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  1. #1
    Join Date
    Sep 2006
    Posts
    7

    Unanswered: Slow stored procedure when called from report

    I'm hoping I can get some help here since I didn't see a forum dedicated to SQL Server Reports. If I missed it, please direct me there and I'll post my question there.

    I have created a stored procedure that runs in about 7 seconds and returns around 27000 rows. However, when I try to use that stored procedure as a dataset in SSR, it doesn't finish in any normal amount of time (I waited over 10 minutes yesterday - today I put a 60 second timeout on it). I have an older version of the report that uses the same stored procedure and it works fine. Since that version, I have tried adding a parameter to the stored procedure, then removed it, and added a filter to the dataset, then removed it. I feel like I messed up something in the report, but I don't know where to look. Short of completely rewriting the report, can anyone give me some ideas as to what might be going wrong here?

    Thanks.

  2. #2
    Join Date
    Nov 2004
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    Provided Answers: 6
    Have you looked at the execution time of the query in sql server PROFILER. Can you tell me how many milliseconds the query takes when executed by the report?
    “If one brings so much courage to this world the world has to kill them or break them, so of course it kills them. The world breaks every one and afterward many are strong at the broken places. But those that will not break it kills. It kills the very good and the very gentle and the very brave impartially. If you are none of these you can be sure it will kill you too but there will be no special hurry.” Earnest Hemingway, A Farewell To Arms.

  3. #3
    Join Date
    Sep 2006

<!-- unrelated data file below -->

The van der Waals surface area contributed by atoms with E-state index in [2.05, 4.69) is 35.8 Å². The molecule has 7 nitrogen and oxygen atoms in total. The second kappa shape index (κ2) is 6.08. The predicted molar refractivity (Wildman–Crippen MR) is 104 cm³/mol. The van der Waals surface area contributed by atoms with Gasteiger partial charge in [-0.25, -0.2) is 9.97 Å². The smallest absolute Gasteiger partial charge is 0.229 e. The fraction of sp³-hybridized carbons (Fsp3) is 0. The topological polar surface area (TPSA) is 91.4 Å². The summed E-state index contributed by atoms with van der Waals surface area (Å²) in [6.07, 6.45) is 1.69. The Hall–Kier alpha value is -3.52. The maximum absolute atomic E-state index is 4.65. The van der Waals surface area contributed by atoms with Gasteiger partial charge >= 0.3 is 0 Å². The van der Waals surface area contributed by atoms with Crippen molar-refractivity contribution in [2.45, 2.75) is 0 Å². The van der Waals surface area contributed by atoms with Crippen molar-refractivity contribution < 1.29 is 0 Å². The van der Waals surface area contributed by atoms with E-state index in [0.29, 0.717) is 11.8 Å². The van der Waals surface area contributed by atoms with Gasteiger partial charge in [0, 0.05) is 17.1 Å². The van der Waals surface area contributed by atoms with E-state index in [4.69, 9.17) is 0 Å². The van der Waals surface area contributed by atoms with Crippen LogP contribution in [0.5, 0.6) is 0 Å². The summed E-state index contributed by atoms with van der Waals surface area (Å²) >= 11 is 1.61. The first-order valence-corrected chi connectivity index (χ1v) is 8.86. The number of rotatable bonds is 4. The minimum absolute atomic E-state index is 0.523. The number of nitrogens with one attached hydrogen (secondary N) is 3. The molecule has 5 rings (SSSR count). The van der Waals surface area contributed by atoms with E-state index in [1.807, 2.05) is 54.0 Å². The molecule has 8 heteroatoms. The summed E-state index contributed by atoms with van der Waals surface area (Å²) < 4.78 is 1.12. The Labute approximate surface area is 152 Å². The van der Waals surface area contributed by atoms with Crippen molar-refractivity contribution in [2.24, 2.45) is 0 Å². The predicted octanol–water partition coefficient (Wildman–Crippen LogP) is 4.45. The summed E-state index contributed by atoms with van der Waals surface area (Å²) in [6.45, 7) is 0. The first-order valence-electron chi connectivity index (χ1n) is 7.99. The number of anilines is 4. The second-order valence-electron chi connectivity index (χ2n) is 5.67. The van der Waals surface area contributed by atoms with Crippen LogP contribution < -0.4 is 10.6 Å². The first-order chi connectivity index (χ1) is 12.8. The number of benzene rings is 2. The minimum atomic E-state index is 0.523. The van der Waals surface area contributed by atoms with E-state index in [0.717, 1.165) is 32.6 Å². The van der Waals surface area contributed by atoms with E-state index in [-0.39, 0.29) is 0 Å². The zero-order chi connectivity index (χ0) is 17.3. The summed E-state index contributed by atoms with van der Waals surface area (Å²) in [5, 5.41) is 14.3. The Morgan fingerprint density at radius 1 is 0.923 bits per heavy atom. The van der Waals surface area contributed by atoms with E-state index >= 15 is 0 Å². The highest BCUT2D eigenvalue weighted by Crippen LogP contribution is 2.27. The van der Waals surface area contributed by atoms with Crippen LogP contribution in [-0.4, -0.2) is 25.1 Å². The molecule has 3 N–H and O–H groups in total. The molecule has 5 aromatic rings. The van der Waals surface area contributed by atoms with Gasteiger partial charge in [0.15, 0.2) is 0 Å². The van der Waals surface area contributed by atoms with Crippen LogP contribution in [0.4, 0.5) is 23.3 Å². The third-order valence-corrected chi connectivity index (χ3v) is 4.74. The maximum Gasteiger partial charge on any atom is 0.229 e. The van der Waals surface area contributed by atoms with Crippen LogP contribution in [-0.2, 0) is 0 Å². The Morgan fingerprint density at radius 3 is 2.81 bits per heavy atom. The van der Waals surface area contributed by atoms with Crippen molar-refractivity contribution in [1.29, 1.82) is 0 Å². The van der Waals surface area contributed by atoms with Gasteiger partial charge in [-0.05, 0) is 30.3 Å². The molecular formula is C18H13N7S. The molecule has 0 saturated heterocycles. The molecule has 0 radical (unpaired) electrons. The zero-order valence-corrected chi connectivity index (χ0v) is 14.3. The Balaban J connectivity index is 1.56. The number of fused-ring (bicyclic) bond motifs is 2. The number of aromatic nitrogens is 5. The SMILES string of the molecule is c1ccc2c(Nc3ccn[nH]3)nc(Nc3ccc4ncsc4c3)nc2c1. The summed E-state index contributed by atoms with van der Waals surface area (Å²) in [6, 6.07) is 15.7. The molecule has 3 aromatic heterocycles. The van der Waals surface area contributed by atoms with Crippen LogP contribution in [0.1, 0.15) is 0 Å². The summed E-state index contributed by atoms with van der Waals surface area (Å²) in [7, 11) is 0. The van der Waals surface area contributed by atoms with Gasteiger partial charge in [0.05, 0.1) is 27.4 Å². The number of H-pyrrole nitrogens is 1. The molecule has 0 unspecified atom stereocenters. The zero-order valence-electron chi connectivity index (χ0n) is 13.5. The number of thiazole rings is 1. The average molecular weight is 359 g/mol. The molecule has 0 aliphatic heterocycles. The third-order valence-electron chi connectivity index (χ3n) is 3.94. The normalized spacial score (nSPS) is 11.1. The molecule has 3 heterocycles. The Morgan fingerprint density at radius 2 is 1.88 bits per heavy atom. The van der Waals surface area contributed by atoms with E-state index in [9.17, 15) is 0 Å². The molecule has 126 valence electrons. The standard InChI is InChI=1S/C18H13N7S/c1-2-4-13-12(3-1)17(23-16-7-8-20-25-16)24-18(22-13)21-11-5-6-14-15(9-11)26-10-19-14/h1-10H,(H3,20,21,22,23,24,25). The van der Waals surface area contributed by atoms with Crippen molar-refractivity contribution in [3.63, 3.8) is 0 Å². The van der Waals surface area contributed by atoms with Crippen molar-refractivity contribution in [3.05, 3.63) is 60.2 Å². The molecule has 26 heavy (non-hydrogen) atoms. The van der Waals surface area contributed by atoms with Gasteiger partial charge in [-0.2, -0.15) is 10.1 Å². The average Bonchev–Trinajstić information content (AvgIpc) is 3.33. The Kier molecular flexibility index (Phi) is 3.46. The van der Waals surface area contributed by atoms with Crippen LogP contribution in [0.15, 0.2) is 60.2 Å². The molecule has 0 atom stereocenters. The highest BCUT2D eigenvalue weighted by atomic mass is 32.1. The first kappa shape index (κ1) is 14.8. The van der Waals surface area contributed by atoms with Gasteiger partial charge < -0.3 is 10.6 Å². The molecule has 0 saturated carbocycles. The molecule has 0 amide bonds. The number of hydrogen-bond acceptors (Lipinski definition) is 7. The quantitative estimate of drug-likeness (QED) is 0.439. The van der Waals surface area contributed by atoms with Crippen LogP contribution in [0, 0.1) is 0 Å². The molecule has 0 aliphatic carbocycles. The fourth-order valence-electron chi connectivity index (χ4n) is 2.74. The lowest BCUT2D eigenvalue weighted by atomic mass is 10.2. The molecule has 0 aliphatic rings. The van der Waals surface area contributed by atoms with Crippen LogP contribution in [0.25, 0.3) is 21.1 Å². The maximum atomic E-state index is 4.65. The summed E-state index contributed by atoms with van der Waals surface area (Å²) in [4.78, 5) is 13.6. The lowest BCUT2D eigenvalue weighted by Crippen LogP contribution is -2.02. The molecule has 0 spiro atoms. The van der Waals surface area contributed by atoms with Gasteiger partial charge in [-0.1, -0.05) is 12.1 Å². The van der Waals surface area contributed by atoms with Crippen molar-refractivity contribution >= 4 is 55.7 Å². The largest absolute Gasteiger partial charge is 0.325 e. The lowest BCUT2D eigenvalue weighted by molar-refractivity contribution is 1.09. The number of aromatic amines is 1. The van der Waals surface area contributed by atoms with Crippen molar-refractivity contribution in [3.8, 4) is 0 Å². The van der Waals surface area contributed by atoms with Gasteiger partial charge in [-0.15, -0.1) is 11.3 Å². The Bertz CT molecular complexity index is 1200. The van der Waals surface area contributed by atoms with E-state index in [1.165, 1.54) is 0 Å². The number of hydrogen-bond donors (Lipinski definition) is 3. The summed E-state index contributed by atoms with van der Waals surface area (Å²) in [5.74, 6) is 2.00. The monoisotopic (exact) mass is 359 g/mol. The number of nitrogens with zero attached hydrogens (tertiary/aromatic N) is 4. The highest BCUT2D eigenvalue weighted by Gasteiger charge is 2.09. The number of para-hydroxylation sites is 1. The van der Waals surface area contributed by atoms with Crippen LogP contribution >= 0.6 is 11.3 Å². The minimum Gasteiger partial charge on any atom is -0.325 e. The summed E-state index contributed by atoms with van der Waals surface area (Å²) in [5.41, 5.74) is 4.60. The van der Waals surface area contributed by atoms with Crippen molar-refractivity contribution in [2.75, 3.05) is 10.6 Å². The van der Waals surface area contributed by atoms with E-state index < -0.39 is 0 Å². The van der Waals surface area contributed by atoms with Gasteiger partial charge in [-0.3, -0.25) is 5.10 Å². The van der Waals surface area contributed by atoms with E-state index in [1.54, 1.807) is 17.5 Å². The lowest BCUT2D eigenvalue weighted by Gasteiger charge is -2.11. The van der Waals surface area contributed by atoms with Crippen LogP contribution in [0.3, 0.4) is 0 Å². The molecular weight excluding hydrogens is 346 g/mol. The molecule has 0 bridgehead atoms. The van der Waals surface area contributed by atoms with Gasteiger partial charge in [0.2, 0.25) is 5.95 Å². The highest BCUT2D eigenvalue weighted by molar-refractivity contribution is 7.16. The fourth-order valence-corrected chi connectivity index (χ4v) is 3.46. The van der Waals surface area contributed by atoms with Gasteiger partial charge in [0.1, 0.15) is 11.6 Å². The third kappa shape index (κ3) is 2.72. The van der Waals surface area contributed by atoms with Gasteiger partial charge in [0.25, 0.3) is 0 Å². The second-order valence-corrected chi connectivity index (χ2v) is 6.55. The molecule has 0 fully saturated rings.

Posts
    7
    After some further testing, I now don't think it necessarily has to do with the report. I tried to execute the stored procedure from SQL Server Managment Studio in a query window and it didn't return in an expected amount of time. I stopped it, then dropped the procedure and recreated it. Then when I ran it in the query window, 28185 rows were returned in 6 seconds. I then ran the report. According to the trace I had running, the same number of rows were returned in about 17 seconds.

    The stored procedure contains a select from 3 selects unioned together. Example:
    select col1, col2
    from (
    select col1, col2
    from table1
    union
    select col1, col2
    from table2
    union
    select col1, col2
    from table3
    ) as temp
    where <conditions>

    Could this be causing some kind of leak that is cleaned up by dropping the procedure? If so, how do I clean it up within the procedure itself? If not, what else could be going on?

  4. #4
    Join Date
    Nov 2004
    Location
    on the wrong server
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    Provided Answers: 6
    I suggest you look into parameter sniffing and execution plan recompilations.
    “If one brings so much courage to this world the world has to kill them or break them, so of course it kills them. The world breaks every one and afterward many are strong at the broken places. But those that will not break it kills. It kills the very good and the very gentle and the very brave impartially. If you are none of these you can be sure it will kill you too but there will be no special hurry.” Earnest Hemingway, A Farewell To Arms.

  5. #5
    Join Date
    Jul 2003
    Location
    San Antonio, TX
    Posts
    3,662
    Very often it does, its old execution plan. When you dropped and recreated the procedure a new execution plan was generated on the first execution. You need to turn the profiler on, and configure it to capture XML output of the plans. Then you run the procedure from QA and from the report. At this point your profiler will capture the execution plans from both, that you can save as .SQLPLAN, which you can post here.
    "The data in a record depends on the Key to the record, the Whole Key, and
    nothing but the Key, so help me Codd."

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